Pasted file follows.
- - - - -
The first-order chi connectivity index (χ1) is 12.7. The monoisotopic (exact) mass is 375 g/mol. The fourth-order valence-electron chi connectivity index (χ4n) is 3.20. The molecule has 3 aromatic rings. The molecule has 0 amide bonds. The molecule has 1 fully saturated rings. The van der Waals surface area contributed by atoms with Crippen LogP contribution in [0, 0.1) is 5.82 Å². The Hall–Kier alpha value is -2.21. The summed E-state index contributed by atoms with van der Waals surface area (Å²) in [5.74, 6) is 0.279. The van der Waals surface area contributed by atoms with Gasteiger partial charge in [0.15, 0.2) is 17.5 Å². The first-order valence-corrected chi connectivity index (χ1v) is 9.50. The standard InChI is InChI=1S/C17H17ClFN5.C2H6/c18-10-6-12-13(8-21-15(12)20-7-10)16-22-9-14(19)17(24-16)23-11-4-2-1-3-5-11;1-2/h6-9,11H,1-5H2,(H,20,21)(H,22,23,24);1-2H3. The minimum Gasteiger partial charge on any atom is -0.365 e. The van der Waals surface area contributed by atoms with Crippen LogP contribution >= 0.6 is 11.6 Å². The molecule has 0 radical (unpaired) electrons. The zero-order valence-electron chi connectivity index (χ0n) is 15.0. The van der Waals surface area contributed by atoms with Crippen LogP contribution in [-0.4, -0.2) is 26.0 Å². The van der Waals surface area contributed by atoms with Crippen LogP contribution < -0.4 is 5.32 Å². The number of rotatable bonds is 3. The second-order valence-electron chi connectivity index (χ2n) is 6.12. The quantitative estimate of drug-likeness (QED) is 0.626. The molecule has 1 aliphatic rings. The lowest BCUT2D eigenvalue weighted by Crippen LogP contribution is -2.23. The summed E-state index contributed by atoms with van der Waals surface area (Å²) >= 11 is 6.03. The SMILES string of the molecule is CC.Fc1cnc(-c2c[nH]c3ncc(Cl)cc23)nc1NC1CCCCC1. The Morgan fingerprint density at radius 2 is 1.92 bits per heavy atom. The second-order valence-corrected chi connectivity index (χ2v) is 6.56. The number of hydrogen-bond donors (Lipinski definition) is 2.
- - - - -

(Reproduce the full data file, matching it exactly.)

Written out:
The first-order chi connectivity index (χ1) is 12.7. The monoisotopic (exact) mass is 375 g/mol. The fourth-order valence-electron chi connectivity index (χ4n) is 3.20. The molecule has 3 aromatic rings. The molecule has 0 amide bonds. The molecule has 1 fully saturated rings. The van der Waals surface area contributed by atoms with Crippen LogP contribution in [0, 0.1) is 5.82 Å². The Hall–Kier alpha value is -2.21. The summed E-state index contributed by atoms with van der Waals surface area (Å²) in [5.74, 6) is 0.279. The van der Waals surface area contributed by atoms with Gasteiger partial charge in [0.15, 0.2) is 17.5 Å². The first-order valence-corrected chi connectivity index (χ1v) is 9.50. The standard InChI is InChI=1S/C17H17ClFN5.C2H6/c18-10-6-12-13(8-21-15(12)20-7-10)16-22-9-14(19)17(24-16)23-11-4-2-1-3-5-11;1-2/h6-9,11H,1-5H2,(H,20,21)(H,22,23,24);1-2H3. The minimum Gasteiger partial charge on any atom is -0.365 e. The van der Waals surface area contributed by atoms with Crippen LogP contribution >= 0.6 is 11.6 Å². The molecule has 0 radical (unpaired) electrons. The zero-order valence-electron chi connectivity index (χ0n) is 15.0. The van der Waals surface area contributed by atoms with Crippen LogP contribution in [-0.4, -0.2) is 26.0 Å². The van der Waals surface area contributed by atoms with Crippen LogP contribution < -0.4 is 5.32 Å². The number of rotatable bonds is 3. The second-order valence-electron chi connectivity index (χ2n) is 6.12. The quantitative estimate of drug-likeness (QED) is 0.626. The molecule has 1 aliphatic rings. The lowest BCUT2D eigenvalue weighted by Crippen LogP contribution is -2.23. The summed E-state index contributed by atoms with van der Waals surface area (Å²) >= 11 is 6.03. The SMILES string of the molecule is CC.Fc1cnc(-c2c[nH]c3ncc(Cl)cc23)nc1NC1CCCCC1. The Morgan fingerprint density at radius 2 is 1.92 bits per heavy atom. The second-order valence-corrected chi connectivity index (χ2v) is 6.56. The number of hydrogen-bond donors (Lipinski definition) is 2.